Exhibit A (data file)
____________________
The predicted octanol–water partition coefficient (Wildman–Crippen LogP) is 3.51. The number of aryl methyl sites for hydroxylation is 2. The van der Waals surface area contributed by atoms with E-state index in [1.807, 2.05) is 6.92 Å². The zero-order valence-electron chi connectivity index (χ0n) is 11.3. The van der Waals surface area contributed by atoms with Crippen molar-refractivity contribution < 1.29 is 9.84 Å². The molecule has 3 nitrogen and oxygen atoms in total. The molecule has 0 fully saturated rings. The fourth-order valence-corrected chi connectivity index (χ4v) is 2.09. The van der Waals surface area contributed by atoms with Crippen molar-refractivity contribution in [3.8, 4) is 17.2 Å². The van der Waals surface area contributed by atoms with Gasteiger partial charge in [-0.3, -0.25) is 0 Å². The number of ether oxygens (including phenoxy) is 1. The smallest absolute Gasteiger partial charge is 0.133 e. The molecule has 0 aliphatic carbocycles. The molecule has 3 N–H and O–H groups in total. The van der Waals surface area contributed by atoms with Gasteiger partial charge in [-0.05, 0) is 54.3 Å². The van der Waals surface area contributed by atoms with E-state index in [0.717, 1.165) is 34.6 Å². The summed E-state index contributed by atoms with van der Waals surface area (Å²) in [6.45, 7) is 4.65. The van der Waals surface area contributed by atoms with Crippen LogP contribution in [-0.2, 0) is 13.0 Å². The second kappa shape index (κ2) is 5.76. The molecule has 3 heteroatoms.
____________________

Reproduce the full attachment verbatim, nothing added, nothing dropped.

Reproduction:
The predicted octanol–water partition coefficient (Wildman–Crippen LogP) is 3.51. The number of aryl methyl sites for hydroxylation is 2. The van der Waals surface area contributed by atoms with E-state index in [1.807, 2.05) is 6.92 Å². The zero-order valence-electron chi connectivity index (χ0n) is 11.3. The van der Waals surface area contributed by atoms with Crippen molar-refractivity contribution < 1.29 is 9.84 Å². The molecule has 3 nitrogen and oxygen atoms in total. The molecule has 0 fully saturated rings. The fourth-order valence-corrected chi connectivity index (χ4v) is 2.09. The van der Waals surface area contributed by atoms with Crippen molar-refractivity contribution in [3.8, 4) is 17.2 Å². The van der Waals surface area contributed by atoms with Gasteiger partial charge in [-0.3, -0.25) is 0 Å². The number of ether oxygens (including phenoxy) is 1. The smallest absolute Gasteiger partial charge is 0.133 e. The molecule has 0 aliphatic carbocycles. The molecule has 3 N–H and O–H groups in total. The van der Waals surface area contributed by atoms with Gasteiger partial charge in [-0.05, 0) is 54.3 Å². The van der Waals surface area contributed by atoms with E-state index in [0.717, 1.165) is 34.6 Å². The summed E-state index contributed by atoms with van der Waals surface area (Å²) in [6.45, 7) is 4.65. The van der Waals surface area contributed by atoms with Crippen LogP contribution in [-0.2, 0) is 13.0 Å². The second kappa shape index (κ2) is 5.76. The molecule has 3 heteroatoms.